Catholic bishops speak in support of Magee

 

A NUMBER of Catholic bishops have spoken out in support of Bishop John Magee staying on in Cloyne diocese after being contacted by The Irish Times yesterday.

Responding to a query on whether Bishop Magee should resign, sent by e-mail to the bishops of all 26 Catholic dioceses on the island, Archbishop Dermot Clifford of Cashel said: "The key person to assist with the inquiry into the diocese of Cloyne, which was announced this week by Minister Barry Andrews, is Bishop John Magee."

Bishop Magee, he said, "has publicly committed himself to implement best practice safeguarding children procedures with the guidance of the independent National Board (NBSC). His continuing role as bishop of the diocese underpins his accountability in this regard."

Archbishop Michael Neary of Tuam said: "What is more important is that each diocese continue to work towards providing a safe and secure environment for all children."

He continued: "Given the acknowledgement this week by Minister Andrews and the national board that acceptable procedures have now been put in place in the Diocese of Cloyne, it would not seem unreasonable that Bishop Magee be given the opportunity to work closely with the national board and, therefore, to be accountable, in order to address these crucial issues."

Bishop of Achonry Brendan Kelly said: "The National Board for Safeguarding Children in the Catholic Church published a statement on December 19th reporting that the Diocese of Cloyne's procedures were now much improved, and Bishop Magee is on record as being determined to see these improvements through and I support that."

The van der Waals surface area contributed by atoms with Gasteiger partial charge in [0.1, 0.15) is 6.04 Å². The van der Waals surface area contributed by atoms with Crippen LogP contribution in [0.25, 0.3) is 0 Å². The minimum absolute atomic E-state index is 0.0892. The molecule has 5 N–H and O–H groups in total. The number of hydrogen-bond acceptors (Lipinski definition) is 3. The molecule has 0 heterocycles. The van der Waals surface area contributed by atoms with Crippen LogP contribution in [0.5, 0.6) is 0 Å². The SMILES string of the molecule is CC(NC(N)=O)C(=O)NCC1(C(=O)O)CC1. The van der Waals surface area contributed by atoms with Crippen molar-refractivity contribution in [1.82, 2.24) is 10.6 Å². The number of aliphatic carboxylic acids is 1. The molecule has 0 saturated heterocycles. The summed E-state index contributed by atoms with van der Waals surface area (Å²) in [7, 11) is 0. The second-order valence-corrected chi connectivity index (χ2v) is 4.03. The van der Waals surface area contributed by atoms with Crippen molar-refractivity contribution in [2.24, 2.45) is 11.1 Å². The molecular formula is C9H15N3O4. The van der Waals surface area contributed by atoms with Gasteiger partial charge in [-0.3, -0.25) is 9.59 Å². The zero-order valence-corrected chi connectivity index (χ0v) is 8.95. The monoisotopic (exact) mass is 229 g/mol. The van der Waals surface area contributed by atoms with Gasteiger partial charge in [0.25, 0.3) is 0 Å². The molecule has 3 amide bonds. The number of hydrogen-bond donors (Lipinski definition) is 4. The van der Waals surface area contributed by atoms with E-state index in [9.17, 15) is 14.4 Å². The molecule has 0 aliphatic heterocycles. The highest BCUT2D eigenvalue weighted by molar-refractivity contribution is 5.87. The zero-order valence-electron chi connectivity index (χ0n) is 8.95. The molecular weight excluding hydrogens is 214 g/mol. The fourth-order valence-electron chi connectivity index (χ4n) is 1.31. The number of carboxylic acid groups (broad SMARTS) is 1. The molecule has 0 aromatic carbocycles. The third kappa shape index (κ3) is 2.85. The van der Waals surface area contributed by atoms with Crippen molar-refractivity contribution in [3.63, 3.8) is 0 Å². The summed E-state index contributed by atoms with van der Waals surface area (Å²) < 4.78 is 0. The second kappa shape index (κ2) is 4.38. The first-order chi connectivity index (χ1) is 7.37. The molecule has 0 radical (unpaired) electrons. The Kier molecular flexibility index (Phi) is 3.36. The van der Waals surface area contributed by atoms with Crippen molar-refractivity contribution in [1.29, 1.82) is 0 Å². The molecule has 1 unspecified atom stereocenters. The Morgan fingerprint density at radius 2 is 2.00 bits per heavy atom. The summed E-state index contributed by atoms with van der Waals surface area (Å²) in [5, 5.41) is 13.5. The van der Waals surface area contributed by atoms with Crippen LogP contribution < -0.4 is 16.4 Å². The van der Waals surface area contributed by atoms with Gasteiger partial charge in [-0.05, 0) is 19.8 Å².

Bishop of Clonfert John Kirby said: "I don't think he should resign, for three reasons. He should be given the opportunity to put the proper structures in place.

"The NBSC said it was satisfied with how he was implementing its recommendations and the HSE, because of his co-operation, didn't feel it warranted to refer the diocese to the Dublin Commission."

Bishop of Dromore John McAreavey said: "If Bishop Magee can establish trust then he can usefully help the diocese out of the difficulty in which it finds itself. The big challenge for the church [on child protection practices] is consistency.

"It is not easy. It is hugely important to establish confidence on this issue. If it was myself I would have to judge whether I had the confidence of the priests and the people."

Bishop of Ossory Séamus Freeman felt it was not appropriate to comment pending the outcome "of the process established by the Minister for Children".

Bishop Séamus Hegarty of Derry felt similarly as he is not in possession of the full facts.

A spokeswoman for Archbishop of Dublin Diarmuid Martin repeated that, "Bishop Magee should make a decision in the best interests of child protection in his diocese".

Catholic primate Cardinal Seán Brady repeated: "As I already publicly stated, Wednesday's report by Minister Andrews raises important issues for all those with responsibility for safeguarding children.

"I have been heartened by Minister Andrews's recognition that strides have been taken by the diocese of Cloyne to improve how child protection matters there are handled."

Bishop of Ardagh and Clonmacnois Colm O'Reilly said: "I have already publicly stated that the views of the national board on the systems currently in place in the Diocese of Cloyne will assist Bishop Magee in taking decisions in the best interests of safeguarding children".

Bishop Willie Walsh, who had already called on Bishop Magee to reflect on his position, is away, as is Bishop of Elphin Christopher Jones. Other bishops contacted did not respond but may be abroad or away from their offices as can be usual at this time of year.